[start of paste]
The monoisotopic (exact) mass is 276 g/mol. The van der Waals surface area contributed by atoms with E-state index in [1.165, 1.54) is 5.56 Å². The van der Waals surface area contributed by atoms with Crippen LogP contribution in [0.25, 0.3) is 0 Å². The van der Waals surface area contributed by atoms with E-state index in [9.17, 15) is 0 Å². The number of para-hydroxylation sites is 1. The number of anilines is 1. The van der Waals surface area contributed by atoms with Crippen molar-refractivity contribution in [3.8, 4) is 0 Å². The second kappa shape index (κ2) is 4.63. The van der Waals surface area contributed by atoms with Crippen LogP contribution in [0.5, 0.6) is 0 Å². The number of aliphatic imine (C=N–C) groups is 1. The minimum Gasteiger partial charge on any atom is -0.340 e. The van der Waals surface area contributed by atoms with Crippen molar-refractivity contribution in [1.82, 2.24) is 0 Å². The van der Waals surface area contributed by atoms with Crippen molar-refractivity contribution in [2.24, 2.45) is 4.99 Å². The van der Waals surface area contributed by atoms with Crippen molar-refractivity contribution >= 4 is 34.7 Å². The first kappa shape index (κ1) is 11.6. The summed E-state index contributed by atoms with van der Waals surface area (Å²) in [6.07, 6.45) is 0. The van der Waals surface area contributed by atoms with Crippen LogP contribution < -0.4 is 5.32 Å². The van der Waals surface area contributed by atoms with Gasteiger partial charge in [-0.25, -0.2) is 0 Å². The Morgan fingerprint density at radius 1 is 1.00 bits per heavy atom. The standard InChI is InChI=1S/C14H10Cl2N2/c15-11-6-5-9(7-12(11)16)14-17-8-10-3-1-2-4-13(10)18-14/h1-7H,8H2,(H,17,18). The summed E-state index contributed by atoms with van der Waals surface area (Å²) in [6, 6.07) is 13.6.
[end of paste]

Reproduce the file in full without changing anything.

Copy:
The monoisotopic (exact) mass is 276 g/mol. The van der Waals surface area contributed by atoms with E-state index in [1.165, 1.54) is 5.56 Å². The van der Waals surface area contributed by atoms with Crippen LogP contribution in [0.25, 0.3) is 0 Å². The van der Waals surface area contributed by atoms with E-state index in [9.17, 15) is 0 Å². The number of para-hydroxylation sites is 1. The number of anilines is 1. The van der Waals surface area contributed by atoms with Crippen molar-refractivity contribution in [3.8, 4) is 0 Å². The second kappa shape index (κ2) is 4.63. The van der Waals surface area contributed by atoms with Crippen LogP contribution in [0.5, 0.6) is 0 Å². The number of aliphatic imine (C=N–C) groups is 1. The minimum Gasteiger partial charge on any atom is -0.340 e. The van der Waals surface area contributed by atoms with Crippen molar-refractivity contribution in [1.82, 2.24) is 0 Å². The van der Waals surface area contributed by atoms with Crippen molar-refractivity contribution in [2.24, 2.45) is 4.99 Å². The van der Waals surface area contributed by atoms with Crippen molar-refractivity contribution >= 4 is 34.7 Å². The first kappa shape index (κ1) is 11.6. The summed E-state index contributed by atoms with van der Waals surface area (Å²) in [6.07, 6.45) is 0. The van der Waals surface area contributed by atoms with Crippen LogP contribution < -0.4 is 5.32 Å². The van der Waals surface area contributed by atoms with Gasteiger partial charge in [-0.25, -0.2) is 0 Å². The Morgan fingerprint density at radius 1 is 1.00 bits per heavy atom. The standard InChI is InChI=1S/C14H10Cl2N2/c15-11-6-5-9(7-12(11)16)14-17-8-10-3-1-2-4-13(10)18-14/h1-7H,8H2,(H,17,18). The summed E-state index contributed by atoms with van der Waals surface area (Å²) in [6, 6.07) is 13.6.